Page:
The production of Shakespeare’s Julius Caesar is being put on by USD next weekend — September 25, 26 and 27.
This play is being directed by associate theater professor, Chaya Gordon-Bland.
“It’s an extraordinary time, isn’t it? And certainly, an extraordinary time to be creating theater,” Gordon-Bland, said.
After many hiccups imposed on the cast and crew by the COVID-19 pandemic, the play has made it to the final stages, Gordon-Bland said.
“We’re really in uncharted territory,” Gordon-Bland said. “A lot of our work on this production has been figuring out new protocols for this pandemic.”
For the director and other crew members behind the scenes, creative liberties have had to be made in order to make sure all members of the production are kept safe.
“We have really put a tremendous amount of work into adjusting our staging in order to support social distancing,” Gordon-Bland said. “In a typical production we utilize distance as we do in life, to support the storytelling, but now it has to be a lot different.”
The play process started during the spring semester of 2020, and the cast worked with their scripts over the summer.
When the cast came back to school this fall, the normal rehearsals were transferred to zoom, and the in-person practices were made up of masks and six feet of distance at all times, Gordon-Bland said.
Another new change the cast and crew had to deal with while trying to put on a live theater production during COVID-19, was the inability to have a live audience.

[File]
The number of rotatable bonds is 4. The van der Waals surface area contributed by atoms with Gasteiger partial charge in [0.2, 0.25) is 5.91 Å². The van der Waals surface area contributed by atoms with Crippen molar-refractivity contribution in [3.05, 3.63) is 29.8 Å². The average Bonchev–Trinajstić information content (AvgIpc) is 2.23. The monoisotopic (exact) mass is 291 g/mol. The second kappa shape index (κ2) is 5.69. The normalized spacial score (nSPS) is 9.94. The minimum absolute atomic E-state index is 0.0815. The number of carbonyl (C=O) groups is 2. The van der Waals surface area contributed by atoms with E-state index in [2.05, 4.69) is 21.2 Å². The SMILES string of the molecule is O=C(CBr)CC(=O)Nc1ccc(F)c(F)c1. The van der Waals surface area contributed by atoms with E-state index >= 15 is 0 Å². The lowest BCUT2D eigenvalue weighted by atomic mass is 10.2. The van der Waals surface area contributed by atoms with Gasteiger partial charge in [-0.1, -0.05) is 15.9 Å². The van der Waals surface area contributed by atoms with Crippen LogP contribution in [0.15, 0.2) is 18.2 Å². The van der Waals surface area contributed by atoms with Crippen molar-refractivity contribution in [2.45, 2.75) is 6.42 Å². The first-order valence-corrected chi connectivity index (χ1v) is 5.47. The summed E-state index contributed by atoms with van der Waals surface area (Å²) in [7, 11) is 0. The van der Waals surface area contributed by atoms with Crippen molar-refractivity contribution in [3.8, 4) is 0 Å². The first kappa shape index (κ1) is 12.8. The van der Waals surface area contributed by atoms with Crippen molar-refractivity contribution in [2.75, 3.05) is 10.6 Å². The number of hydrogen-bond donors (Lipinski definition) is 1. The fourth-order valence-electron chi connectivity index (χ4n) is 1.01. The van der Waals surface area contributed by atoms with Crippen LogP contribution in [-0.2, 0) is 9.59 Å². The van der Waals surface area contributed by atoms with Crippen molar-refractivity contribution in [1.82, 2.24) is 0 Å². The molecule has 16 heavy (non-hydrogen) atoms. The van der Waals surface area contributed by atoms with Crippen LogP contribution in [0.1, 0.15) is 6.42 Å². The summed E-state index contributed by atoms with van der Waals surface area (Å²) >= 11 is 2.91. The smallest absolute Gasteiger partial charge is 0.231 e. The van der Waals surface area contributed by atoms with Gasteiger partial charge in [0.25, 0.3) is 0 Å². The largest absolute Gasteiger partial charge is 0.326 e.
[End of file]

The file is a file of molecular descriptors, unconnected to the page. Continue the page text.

For actors like senior Carter Hoffer, who plays Cassius, not having a live audience is affecting the way he acts and perceives the play.
“Actors in any sort of live production feed a lot off of their audience,” Hoffer said. “They let the live audience energize them, and move them forward in the play. Without that, we’re going to have to bring that energy ourselves and it’s definitely going to be different.”
Without having a live audience, the crew has turned to live streaming the production.
Gordon-Bland said while it will be a big adjustment for the actors, it also opens up a whole new opportunity for them to reach people all over the country.
As this last week of preparations take place, and tech week is in full swing, the cast and crew are reflecting on how this play has transformed the way they think about live theater and gives them a new perspective on how theater affects theirs’s and the audience’s lives, Gordon-Bland said.
“We’re really excited to get a chance to share this with everyone,” Gordon-Bland said. “I really hope that people will toon in and enjoy it, especially in these days where we know that we can’t take anything for granted.”